A senior leader of India's Maoist rebels told local media that his group is ready for peace talks with the government, but New Delhi says the rebels must first renounce violence.
Late Monday, a rebel military commander known as Kishenji proposed a cease-fire lasting 72 days if the Indian government halted an offensive against his group.
India's home minister (P. Chidambaram) responded, saying the government will not accept any pre-conditions for talks.
He also asked the militant group to submit a simple statement that says they will give up violence.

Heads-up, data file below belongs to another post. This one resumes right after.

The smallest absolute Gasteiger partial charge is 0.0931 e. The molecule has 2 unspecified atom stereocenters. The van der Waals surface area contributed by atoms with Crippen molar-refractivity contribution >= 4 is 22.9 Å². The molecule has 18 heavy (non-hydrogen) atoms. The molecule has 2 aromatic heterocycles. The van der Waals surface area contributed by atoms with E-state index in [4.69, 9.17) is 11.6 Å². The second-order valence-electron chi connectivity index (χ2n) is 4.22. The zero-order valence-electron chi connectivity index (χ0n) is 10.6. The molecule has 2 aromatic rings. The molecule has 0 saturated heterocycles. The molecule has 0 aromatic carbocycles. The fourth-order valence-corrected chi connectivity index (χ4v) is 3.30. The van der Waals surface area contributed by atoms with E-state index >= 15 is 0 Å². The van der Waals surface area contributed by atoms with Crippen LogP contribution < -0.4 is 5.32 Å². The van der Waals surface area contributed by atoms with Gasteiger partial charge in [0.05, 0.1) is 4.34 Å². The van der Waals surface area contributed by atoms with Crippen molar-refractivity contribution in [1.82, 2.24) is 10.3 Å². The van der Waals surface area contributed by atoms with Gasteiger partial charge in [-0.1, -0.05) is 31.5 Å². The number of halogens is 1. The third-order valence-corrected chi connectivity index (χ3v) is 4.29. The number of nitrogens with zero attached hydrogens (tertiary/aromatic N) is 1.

The home ministry has offered to hold talks with the rebels before, but has said a military campaign targeting the group will continue in the meantime.
Officials have called the Maoist insurgency the country's most serious internal security threat.
The rebels, called Naxalites, have spread across nearly one-third of the country -- mostly in central and eastern India -- since the insurgency started as a peasant uprising in 1967.
Officials say that in the past decade, more than 600 people have died annually in Maoist-linked violence. The rebels, who want to build a communist state, have been targeting security forces and infrastructure.
Gautam Gupta, VOA correspondent from Kolkata, has more on this.